Asian shares fell this week, with the regional benchmark halting a two-week gain and Japan’s Topix index capping its worst week since June, as technology shares sank amid a global rout and the yen strengthened.
SoftBank Corp., a mobile carrier and Internet-company investor, tumbled 13 percent. Sony Corp., which gets about 70 percent of its revenue outside of Japan, lost 5.9 percent. Toyota Motor Corp., the world’s largest carmaker, slumped 8.3 percent after announcing one of the biggest recalls in automotive history. Hong Kong Exchanges & Clearing Ltd. surged 12 percent on plans for cross-border share investing between the Hong Kong and Shanghai bourses.
The MSCI Asia Pacific Index slid 1 percent to 137.86 this week, halting two weeks of gains, with six of the 10 industry groups retreating. Japanese equities capped the biggest weekly decline among 24 developed markets tracked by Bloomberg.
“This is a reflection of safe-haven moves away from the high-fliers,” said Amir Anvarzadeh, a manager of Japanese equity sales in Singapore at BGC Partners Inc. Valuations in the technology and telecom sector “are under a lot of scrutiny right now. Given the currency trade, the stronger yen doesn’t bode well for global stock markets.”
New Zealand’s NZX 50 Index slid 0.6 percent this week as Xero Ltd., which sells online accounting software, slumped 17 percent. South Korea’s Kospi index climbed 0.5 percent. Australia’s S&P/ASX 200 Index added 0.1 percent, while Taiwan’s Taiex index gained 0.2 percent, and Singapore’s Straits Times Index slipped 0.5 percent.
Japan’s Topix index slumped 6.7 percent this week, dropping the most since June and closing the period at a seven-month low, as the yen strengthened 1.6 percent to 101.63 per dollar.
Sony, the maker of Xperia smartphones and tablets, slumped 5.9 percent to 1,876 yen. Canon Inc., the world’s biggest camera maker, lost 2.8 percent to 3,134 yen. Nissan Motor Co., a carmaker that counts North America as its biggest market, declined 4.5 percent to 904 yen.
Toyota (7203) dropped 8.3 percent to 5,314 yen after calling back more than 6 million vehicles, including some of its top sellers such as the Camry, Corolla and RAV4, to fix safety hazards.
The Standard & Poor’s 500 Index (SPX) fell 2.7 percent this week while the Nasdaq Composite Index dropped 2.6 percent after falling the most since 2011 on April 10 amid a technology selloff on concern valuations may be too high.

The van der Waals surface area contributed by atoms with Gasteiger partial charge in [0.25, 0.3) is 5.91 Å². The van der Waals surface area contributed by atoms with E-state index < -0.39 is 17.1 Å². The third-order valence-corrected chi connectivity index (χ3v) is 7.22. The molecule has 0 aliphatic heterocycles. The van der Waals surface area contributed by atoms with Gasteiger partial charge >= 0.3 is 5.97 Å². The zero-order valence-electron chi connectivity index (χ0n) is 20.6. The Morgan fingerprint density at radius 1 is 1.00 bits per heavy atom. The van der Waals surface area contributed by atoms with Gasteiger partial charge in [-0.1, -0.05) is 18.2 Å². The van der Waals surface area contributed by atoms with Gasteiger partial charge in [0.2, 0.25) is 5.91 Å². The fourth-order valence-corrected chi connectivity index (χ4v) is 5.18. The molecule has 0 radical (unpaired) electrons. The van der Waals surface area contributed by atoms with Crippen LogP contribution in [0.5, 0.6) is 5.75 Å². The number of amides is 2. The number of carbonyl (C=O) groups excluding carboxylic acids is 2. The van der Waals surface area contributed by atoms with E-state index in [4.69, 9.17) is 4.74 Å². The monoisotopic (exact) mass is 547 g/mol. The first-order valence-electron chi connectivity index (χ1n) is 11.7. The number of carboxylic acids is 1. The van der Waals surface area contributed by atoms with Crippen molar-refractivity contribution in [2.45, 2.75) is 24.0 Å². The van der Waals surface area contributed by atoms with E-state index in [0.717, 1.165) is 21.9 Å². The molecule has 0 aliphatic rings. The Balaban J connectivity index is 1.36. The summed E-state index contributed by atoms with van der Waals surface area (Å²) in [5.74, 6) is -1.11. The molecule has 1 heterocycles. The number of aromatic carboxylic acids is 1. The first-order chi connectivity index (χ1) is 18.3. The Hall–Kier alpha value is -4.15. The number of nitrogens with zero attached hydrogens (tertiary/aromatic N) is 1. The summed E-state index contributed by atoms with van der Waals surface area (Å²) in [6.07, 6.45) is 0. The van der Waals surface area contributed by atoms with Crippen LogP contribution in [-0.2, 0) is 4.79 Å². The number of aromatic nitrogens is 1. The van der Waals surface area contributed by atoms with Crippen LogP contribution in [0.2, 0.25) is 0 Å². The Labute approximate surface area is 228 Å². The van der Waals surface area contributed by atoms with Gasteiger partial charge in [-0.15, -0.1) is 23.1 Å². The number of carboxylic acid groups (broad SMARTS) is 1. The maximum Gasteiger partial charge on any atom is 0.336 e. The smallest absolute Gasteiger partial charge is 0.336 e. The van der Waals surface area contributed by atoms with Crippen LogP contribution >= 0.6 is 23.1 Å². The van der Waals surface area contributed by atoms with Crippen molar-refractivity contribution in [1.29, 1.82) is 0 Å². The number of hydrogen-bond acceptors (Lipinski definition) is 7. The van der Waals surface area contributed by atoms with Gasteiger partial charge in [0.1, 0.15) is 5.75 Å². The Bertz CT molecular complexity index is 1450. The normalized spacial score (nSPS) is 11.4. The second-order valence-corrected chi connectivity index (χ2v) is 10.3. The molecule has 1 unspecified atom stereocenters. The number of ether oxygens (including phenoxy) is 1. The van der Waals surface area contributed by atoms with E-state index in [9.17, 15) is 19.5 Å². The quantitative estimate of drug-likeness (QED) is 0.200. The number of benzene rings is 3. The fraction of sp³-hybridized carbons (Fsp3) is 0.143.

Tech shares across Asia slumped. SoftBank, which owns a stake in Alibaba Group Holding Ltd., lost 13 percent to 6,900 yen. DeNA Co., which runs the Mobage social media site, declined 13 percent to 1,651 yen. NCSoft Corp. slid 6.6 percent to 206,500 won in Seoul.
Tencent Holdings Ltd., Asia’s biggest Internet company, was little changed on the week as investors weighed a sell-off in technology shares against China’s decision to allow cross-border stock trading with Hong Kong.
“Heightened risk aversion has resurfaced,” Matthew Sherwood, Sydney-based head of investment markets research at Perpetual Ltd., which manages about $25 billion, said in an e-mail. “There was no clear catalyst to spark such an aggressive sell-down. The key for investors is determining which stocks are overtly overvalued.”
The MSCI Asia Pacific Telecommunication Services Index slumped 2.1 percent and was valued at 13.93 times estimated earnings, while a regional gauge tracking information technology shares declined 1.1 percent and had a multiple of 12.55. The broader MSCI Asia Pacific Index traded at 12.54 times estimated earnings.
Hong Kong’s Hang Seng Index gained 2.2 percent this week and the Hang Seng China Enterprises Index of mainland stocks traded in the city advanced 1.2 percent. The Shanghai Composite Index jumped 3.5 percent.
China’s plans to connect the stock exchanges of Hong Kong and Shanghai boosted optimism the country will lure more investors. Stocks rallied on both venues on April 10 after China said it would allow a combined 23.5 billion yuan ($3.8 billion) of daily cross-border trading.
Hong Kong Exchanges surged 12 percent to HK$146 this week, yesterday capping its biggest one-day jump since December 2008. Guotai Junan International Holdings Ltd. rose 8.4 percent to HK$4.66. Citic Securities Co. jumped 6 percent in Hong Kong and 12 percent in Shanghai.
The gap between the cost of dual-listed Hong Kong and mainland-traded shares narrowed this week by the most since June.
Data on April 10 showed exports from China contracted 6.6 percent in March, short of analysts’ expectations of a 4.8 percent gain, fueling concern the nation may miss its growth goal as it faces its deepest economic slowdown since the global financial crisis.
Premier Li Keqiang said this week that China will roll out more policies to support growth while avoiding stronger stimulus. The government is taking steps including railway spending and tax relief while avoiding monetary measures such as cutting banks’ reserve requirements or the scale of actions used to counter the financial crisis.
Several Fed policy makers said a rise in their median projection for the benchmark interest rate exaggerated the likely speed of tightening, according to minutes of their March 18-19 meeting released this week. Last month after central bank officials predicted that the key rate would rise faster than previously projected, Yellen downplayed the importance of the forecasts, even as she said rates might start to rise “around six months” after the Fed ends its bond-purchase program.
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